Joan Dubinsky has been a champion for ethics, compliance, and responsible business conduct within the international, government, non-profit and business sectors for more than 30 years. She is a leader in the global business ethics movement, having served as the chief ethicist for several leading international organizations and corporations, including the United Nations, the International Monetary Fund, BAE Systems, Inc., and the American Red Cross.
Ms. Dubinsky served as the Director, UN Ethics Office/Chief Ethics Officer for the United Nations between 2010 and 2015, reporting directly to the Secretary-General. She chaired the Ethics Panel of the United Nations, promoting coherence among ethics functions within the UN System.
She also directs the Rosentreter Group, a management consulting practice, teaches and lectures at a number of universities, and is a Board member with Globethics.net Foundation, a Swiss charity.
With Alan Richter, PhD., Ms. Dubinsky co-authored Global Ethics and Integrity Benchmarks (2008 and 2015 editions). She was a contributing author to the Ethics and Compliance Officer Association’s Ethics and Compliance Handbook, which documented best practices in the field of corporate compliance. Ms. Dubinsky led The Conference Board’s Research Working Group on Working at the Intersection of Human Resources, Ethics & Compliance. Her work in ethics training was prominently featured in Ethics Matters: How to Implement Values-Driven Management, by Dawn-Marie Driscoll and W. Michael Hoffman (2000). Her work on investigations was highlighted in Blackwell’s Companion to Business Ethics, ed. by Robert Fredericks (1999).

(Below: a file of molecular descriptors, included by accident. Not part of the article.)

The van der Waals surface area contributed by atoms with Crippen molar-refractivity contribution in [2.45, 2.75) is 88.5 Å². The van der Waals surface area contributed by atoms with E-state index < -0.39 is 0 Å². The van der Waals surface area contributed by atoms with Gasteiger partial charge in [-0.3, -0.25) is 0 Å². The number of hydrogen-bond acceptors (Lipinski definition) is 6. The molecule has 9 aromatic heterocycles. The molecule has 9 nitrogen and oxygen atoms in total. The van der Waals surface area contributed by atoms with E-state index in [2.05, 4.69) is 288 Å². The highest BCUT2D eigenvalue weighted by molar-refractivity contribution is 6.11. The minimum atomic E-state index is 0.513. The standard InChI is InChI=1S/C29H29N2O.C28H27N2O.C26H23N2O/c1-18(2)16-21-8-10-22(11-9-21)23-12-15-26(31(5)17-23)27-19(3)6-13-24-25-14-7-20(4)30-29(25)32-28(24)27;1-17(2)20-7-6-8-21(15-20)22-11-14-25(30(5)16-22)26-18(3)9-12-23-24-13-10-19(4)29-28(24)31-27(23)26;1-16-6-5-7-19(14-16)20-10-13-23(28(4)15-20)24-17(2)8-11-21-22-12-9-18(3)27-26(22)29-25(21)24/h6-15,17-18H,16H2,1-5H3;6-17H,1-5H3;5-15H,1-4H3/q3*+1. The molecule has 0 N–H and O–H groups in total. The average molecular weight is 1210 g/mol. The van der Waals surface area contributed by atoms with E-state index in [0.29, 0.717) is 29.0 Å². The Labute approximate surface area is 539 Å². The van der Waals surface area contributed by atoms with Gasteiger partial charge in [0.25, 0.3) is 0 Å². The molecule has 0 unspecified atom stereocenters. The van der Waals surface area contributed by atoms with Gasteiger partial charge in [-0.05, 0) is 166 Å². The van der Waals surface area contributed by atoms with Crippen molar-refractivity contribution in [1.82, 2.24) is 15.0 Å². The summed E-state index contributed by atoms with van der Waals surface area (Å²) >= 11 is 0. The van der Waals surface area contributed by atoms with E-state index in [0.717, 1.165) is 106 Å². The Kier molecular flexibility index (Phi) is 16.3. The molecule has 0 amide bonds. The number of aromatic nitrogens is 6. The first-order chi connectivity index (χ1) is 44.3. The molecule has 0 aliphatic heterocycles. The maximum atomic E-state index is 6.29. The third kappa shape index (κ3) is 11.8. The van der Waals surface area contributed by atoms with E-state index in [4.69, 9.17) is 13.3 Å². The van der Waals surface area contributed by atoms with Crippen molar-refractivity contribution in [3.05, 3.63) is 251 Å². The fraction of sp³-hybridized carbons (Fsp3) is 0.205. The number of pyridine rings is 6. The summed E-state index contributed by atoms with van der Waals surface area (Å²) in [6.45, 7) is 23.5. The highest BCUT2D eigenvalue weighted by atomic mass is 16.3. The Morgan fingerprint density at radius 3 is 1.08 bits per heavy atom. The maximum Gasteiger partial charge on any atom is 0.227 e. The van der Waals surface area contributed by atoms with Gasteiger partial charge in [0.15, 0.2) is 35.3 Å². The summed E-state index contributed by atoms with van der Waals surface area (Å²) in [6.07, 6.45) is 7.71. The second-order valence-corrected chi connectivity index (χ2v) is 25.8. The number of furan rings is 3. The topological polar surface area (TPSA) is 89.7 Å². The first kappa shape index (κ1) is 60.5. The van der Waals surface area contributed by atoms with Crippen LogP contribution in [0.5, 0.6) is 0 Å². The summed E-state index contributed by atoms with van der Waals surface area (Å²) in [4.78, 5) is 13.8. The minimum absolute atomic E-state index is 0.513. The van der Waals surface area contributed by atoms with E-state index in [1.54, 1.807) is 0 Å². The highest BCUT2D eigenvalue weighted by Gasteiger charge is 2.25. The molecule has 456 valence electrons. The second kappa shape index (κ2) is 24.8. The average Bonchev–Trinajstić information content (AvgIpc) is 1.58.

Ms. Dubinsky received her Juris Doctorate from the University of Texas at Austin and her undergraduate degree in Religious Philosophy from the Residential College, University of Michigan, where she was a Phi Beta Kappa. The Center for Professional Responsibility in Business and Society is proud to call her a Fellow!
Recently, Center Fellow Joan Dubinsky co-authored and published three new international and multi-disciplinary business ethics case studies. Each case addresses timely and tough ethical questions about doing business outside of the familiar confines of one’s own home country. The authors worked with teams of undergraduate business students to research and present draft cases and then to develop extensive teaching notes for leading interactive classroom discussions. The cases look at IPO’s and the hiring of children of government officials; mining of rare earth minerals and the lure of corruption in developing countries; and duties to stakeholders when the supply chain proves unsteady. All three cases are morally complex, and challenge readers to look outward and foster a global perspective.
See: McManus Warnell, J. and Dubinsky, J.E., “Business Students and Faculty on the Same Side of the Desk: Engaged Students and Collaborative Faculty Present Three New International Business Ethics Case Studies,” Journal of Business Ethics Education. 13:2017-242 (2017).
Contact Joan Dubinsky at email@example.com.